The Second Amendment and a House Appropriations Bill

Dan Horowitz
|
Posted: May 12, 2016 12:01 AM
The Second Amendment and a House Appropriations Bill

Republican casino magnates are pro free-market — that is, until they realize that free market competition can potentially burn a hole through their own pockets. In such cases, they close their eyes and spin the political roulette wheel instead of holding firm to their principles.

Case in point: billionaire Republican donor Sheldon Adelson and his attempt to hide self-serving legislation within an Appropriations bill.

Adelson, a casino magnate who has invested billions of dollars in the gambling industry, is waging a campaign to place a federal ban on the “dangerous, unethical” practice of online gambling. Sadly, he is doing so in willful ignorance of the legal and policy implications to core Republican tenets.

In 1988, Adelson purchased a Las Vegas celebrity hotspot, the Sands Casino for $128 million. He followed this investment by first building the $1.5 billion Venetian Resort Hotel Casino in Vegas and then the $5.5 billion Marina Bay Sands Hotel Casino in Singapore. But now — as new technology has reduced the value of his investments — Adelson has suddenly become concerned with the so-called “hazards” of online gambling and wants the federal government to outlaw it.

Adelson’s war against internet gaming is puzzling given his past glowing endorsement of the industry. The billionaire Republican donor once said to the New York Times, "If the market sees a way into expanding in electronic gaming, we'll be in it." And he tried! From 2001 to 2007, Adelson’s Sands Corporation invested more than a million dollars in an attempt to develop an online gaming site. It wasn’t until that venture went bust that Adelson developed such a sour opinion of the online gaming industry.

Adelson’s authoritarian campaign is unfortunate, because in a century filled with big government enacting scores of cutthroat regulations, red tape in the gambling industry has actually been significantly reduced in recent years.

In 1961, the Kennedy Administration enacted the Wire Act to stop the Mafia from running bets on sports. However, as the internet came along and began to offer poker and other casino-style games, the Department of Justice began to expand its interpretation of the law.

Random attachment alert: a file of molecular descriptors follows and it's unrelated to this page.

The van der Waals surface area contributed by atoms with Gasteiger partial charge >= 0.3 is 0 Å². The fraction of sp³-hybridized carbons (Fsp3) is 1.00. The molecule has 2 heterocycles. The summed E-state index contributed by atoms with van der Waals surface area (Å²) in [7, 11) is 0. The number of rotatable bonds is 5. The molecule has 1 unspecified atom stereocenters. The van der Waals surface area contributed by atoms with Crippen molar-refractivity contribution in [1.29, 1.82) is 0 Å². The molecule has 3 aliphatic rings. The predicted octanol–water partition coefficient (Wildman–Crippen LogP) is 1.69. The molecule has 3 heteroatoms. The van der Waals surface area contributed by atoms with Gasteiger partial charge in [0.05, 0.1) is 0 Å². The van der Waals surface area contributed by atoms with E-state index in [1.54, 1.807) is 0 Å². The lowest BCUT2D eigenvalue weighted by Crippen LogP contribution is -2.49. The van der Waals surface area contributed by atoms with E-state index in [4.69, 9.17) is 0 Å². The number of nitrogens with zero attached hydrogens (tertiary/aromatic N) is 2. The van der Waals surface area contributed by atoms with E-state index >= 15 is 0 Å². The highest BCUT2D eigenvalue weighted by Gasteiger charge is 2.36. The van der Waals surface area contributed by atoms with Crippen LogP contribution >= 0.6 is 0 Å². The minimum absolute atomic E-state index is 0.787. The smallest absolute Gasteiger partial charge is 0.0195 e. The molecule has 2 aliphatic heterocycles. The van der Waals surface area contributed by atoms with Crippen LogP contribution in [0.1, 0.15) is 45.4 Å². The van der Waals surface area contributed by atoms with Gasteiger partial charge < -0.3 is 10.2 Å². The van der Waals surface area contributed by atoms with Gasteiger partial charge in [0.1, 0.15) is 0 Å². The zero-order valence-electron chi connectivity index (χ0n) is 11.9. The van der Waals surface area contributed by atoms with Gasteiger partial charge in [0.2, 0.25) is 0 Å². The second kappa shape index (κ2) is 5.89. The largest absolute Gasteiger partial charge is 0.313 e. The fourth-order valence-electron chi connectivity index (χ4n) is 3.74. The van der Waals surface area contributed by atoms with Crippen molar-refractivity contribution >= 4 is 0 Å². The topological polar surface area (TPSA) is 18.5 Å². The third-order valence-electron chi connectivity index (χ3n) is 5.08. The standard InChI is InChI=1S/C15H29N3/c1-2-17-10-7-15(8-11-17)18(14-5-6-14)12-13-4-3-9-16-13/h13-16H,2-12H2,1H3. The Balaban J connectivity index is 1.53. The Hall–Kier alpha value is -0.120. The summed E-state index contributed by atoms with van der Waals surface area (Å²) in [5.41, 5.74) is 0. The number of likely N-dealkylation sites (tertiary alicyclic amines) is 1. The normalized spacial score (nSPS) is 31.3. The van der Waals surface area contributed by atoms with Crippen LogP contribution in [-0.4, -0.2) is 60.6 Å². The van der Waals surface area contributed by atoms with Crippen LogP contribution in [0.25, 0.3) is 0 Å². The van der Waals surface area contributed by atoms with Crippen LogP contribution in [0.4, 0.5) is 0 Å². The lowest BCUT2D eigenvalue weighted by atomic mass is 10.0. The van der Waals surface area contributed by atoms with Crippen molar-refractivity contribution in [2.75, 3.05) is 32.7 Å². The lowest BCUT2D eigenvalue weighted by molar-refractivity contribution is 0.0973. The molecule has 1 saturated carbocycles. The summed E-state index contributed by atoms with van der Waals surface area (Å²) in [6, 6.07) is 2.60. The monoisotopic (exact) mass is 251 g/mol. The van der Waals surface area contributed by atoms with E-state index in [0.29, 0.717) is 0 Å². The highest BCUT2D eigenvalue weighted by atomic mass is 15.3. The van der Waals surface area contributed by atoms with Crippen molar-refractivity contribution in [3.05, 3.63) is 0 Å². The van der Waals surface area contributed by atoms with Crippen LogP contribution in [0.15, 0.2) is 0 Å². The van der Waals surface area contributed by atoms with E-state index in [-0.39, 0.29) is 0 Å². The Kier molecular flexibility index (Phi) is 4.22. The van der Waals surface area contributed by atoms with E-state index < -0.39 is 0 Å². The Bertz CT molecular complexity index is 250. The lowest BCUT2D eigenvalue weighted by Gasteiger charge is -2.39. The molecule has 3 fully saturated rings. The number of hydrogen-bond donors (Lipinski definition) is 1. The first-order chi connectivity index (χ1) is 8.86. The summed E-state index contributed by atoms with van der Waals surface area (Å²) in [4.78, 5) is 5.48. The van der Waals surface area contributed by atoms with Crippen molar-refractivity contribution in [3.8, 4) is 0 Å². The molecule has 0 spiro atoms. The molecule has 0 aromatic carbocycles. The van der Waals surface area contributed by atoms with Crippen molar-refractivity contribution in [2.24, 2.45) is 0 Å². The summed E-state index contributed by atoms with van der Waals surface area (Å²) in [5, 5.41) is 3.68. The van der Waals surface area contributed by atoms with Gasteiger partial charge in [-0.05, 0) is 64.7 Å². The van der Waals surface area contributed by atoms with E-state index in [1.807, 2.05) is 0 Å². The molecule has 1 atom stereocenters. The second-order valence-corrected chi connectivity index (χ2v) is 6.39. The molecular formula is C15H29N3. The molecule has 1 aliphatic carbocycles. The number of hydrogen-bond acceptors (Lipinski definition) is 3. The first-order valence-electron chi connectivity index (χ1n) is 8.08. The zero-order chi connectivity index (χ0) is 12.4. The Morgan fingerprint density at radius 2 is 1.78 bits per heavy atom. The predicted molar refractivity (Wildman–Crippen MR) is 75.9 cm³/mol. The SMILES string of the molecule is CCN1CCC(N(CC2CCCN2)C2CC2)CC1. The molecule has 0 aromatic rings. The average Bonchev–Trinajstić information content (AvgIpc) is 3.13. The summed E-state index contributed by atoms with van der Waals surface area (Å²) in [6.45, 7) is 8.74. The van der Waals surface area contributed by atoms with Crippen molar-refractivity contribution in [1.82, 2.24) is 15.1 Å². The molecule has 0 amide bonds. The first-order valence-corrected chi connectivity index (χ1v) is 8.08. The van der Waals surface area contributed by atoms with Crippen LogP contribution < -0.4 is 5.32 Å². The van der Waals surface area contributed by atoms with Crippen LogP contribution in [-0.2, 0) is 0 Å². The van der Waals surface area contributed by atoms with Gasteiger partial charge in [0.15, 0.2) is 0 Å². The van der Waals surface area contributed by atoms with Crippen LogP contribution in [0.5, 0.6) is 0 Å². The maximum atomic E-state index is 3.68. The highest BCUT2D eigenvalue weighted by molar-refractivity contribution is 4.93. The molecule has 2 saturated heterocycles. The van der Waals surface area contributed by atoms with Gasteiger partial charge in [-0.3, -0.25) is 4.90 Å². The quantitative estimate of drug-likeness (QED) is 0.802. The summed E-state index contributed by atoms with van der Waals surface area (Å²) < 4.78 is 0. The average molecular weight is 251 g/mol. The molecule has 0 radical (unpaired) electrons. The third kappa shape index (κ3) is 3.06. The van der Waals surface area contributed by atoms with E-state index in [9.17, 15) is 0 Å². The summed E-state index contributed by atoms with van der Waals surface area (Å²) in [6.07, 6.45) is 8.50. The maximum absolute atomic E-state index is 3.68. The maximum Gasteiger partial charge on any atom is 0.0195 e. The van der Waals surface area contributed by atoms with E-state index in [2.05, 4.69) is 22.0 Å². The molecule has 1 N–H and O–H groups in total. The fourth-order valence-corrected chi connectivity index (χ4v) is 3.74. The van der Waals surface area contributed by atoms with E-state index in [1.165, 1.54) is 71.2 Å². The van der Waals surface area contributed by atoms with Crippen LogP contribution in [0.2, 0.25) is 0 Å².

Thankfully, this unconstitutional interpretation was struck down by a federal court in 2011. Since then, the Justice Department has changed their interpretation of federal law, stating that the Wire Act was only meant to regulate sports betting. In all other cases, states are again free to set their own laws with respect to gambling.

As a constitutional conservative, Alderson should know that the Tenth Amendment reserves any power that is not given to the federal government for the states. Perhaps Adelson is carrying a doctored copy of the Constitution — or perhaps he’s just a hypocrite — but as states like New Jersey, Nevada, and Delaware began to legalize online gaming, the billionaire casino magnate began ordering members of Congress to pass the Restore the American Wire Act (RAWA), legislation written by his own lobbyist, to overturn laws passed in their own states.

Adelson's anti-online gaming scheme has all of the elements of crony capitalism: a billionaire puppet master, meek Congressmen, and, of course, shameless consequences that limit our freedom.

Unfortunately, however, further lining Sheldon Adelson’s pockets won’t be the only consequence of RAWA being secretly hidden in an Appropriations bill. The legal impact of RAWA would be far wider. This legislation is the Trojan horse that Democrats need to begin waging war on internet sales of guns and ammunition. Should Adelson’s campaign succeed, liberals are already lining up legal arguments to claim that regulating internet gun transactions should also be a federal government matter — and Adelson’s precedent will be there for Washington’s Big Government to intervene.

The fate of RAWA now lies in the hands of Texas Republican Congressman John Culberson’s Appropriations subcommittee. As a self-proclaimed limited government Republican, Mr. Culberson should stand up to this power grab that threatens federalism and state’s rights.

In the coming months, we will see what’s more powerful — Sheldon Adelson’s checkbook or the integrity and resolve of Washington Republicans.

Should it be the former, all Americans can thank Sheldon Adelson and his marionette puppets in Congress for letting the federal government stomp out the federalist principles that our country was founded upon —including our right to bear arms.